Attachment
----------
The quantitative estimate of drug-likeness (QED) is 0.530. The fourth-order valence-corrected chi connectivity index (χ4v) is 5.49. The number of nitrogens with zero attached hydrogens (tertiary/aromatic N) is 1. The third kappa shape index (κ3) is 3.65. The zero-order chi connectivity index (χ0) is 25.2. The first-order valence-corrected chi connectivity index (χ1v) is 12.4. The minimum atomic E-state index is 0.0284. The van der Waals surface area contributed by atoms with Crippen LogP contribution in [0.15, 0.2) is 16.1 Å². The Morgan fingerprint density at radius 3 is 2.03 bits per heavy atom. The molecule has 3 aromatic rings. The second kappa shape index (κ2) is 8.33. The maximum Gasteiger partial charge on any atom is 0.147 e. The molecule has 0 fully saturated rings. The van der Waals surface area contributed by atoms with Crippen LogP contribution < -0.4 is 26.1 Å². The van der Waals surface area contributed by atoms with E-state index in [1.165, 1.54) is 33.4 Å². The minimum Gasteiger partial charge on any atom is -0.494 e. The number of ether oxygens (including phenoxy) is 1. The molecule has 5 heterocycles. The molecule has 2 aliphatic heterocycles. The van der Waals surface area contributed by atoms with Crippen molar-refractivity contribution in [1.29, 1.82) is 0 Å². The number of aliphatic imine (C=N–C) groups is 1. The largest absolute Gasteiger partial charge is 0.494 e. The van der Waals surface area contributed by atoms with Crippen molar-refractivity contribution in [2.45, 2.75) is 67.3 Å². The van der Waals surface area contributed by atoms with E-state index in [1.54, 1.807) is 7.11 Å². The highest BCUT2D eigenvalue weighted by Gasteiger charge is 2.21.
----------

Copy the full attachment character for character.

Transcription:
The quantitative estimate of drug-likeness (QED) is 0.530. The fourth-order valence-corrected chi connectivity index (χ4v) is 5.49. The number of nitrogens with zero attached hydrogens (tertiary/aromatic N) is 1. The third kappa shape index (κ3) is 3.65. The zero-order chi connectivity index (χ0) is 25.2. The first-order valence-corrected chi connectivity index (χ1v) is 12.4. The minimum atomic E-state index is 0.0284. The van der Waals surface area contributed by atoms with Crippen LogP contribution in [0.15, 0.2) is 16.1 Å². The Morgan fingerprint density at radius 3 is 2.03 bits per heavy atom. The molecule has 3 aromatic rings. The second kappa shape index (κ2) is 8.33. The maximum Gasteiger partial charge on any atom is 0.147 e. The molecule has 0 fully saturated rings. The van der Waals surface area contributed by atoms with Crippen LogP contribution < -0.4 is 26.1 Å². The van der Waals surface area contributed by atoms with E-state index in [1.165, 1.54) is 33.4 Å². The minimum Gasteiger partial charge on any atom is -0.494 e. The number of ether oxygens (including phenoxy) is 1. The molecule has 5 heterocycles. The molecule has 2 aliphatic heterocycles. The van der Waals surface area contributed by atoms with Crippen molar-refractivity contribution in [1.29, 1.82) is 0 Å². The number of aliphatic imine (C=N–C) groups is 1. The largest absolute Gasteiger partial charge is 0.494 e. The van der Waals surface area contributed by atoms with Crippen molar-refractivity contribution in [2.45, 2.75) is 67.3 Å². The van der Waals surface area contributed by atoms with E-state index in [1.54, 1.807) is 7.11 Å². The highest BCUT2D eigenvalue weighted by Gasteiger charge is 2.21.